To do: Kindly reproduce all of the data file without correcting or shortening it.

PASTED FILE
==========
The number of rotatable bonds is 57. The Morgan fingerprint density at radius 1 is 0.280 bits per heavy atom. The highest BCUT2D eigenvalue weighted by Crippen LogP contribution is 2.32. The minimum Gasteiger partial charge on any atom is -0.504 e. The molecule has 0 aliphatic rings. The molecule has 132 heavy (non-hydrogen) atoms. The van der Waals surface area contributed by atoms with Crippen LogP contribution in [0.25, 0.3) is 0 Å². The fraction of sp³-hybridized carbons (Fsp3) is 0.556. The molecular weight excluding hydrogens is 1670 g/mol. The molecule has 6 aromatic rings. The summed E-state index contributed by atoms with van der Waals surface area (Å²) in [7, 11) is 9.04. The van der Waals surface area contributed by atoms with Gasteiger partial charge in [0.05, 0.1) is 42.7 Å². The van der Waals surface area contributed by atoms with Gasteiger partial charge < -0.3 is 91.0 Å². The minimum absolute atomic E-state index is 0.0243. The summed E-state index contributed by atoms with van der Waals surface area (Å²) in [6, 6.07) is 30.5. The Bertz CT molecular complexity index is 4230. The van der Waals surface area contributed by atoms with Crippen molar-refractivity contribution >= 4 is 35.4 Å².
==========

The number of rotatable bonds is 57. The Morgan fingerprint density at radius 1 is 0.280 bits per heavy atom. The highest BCUT2D eigenvalue weighted by Crippen LogP contribution is 2.32. The minimum Gasteiger partial charge on any atom is -0.504 e. The molecule has 0 aliphatic rings. The molecule has 132 heavy (non-hydrogen) atoms. The van der Waals surface area contributed by atoms with Crippen LogP contribution in [0.25, 0.3) is 0 Å². The fraction of sp³-hybridized carbons (Fsp3) is 0.556. The molecular weight excluding hydrogens is 1670 g/mol. The molecule has 6 aromatic rings. The summed E-state index contributed by atoms with van der Waals surface area (Å²) in [7, 11) is 9.04. The van der Waals surface area contributed by atoms with Gasteiger partial charge in [0.05, 0.1) is 42.7 Å². The van der Waals surface area contributed by atoms with Gasteiger partial charge < -0.3 is 91.0 Å². The minimum absolute atomic E-state index is 0.0243. The summed E-state index contributed by atoms with van der Waals surface area (Å²) in [6, 6.07) is 30.5. The Bertz CT molecular complexity index is 4230. The van der Waals surface area contributed by atoms with Crippen molar-refractivity contribution >= 4 is 35.4 Å².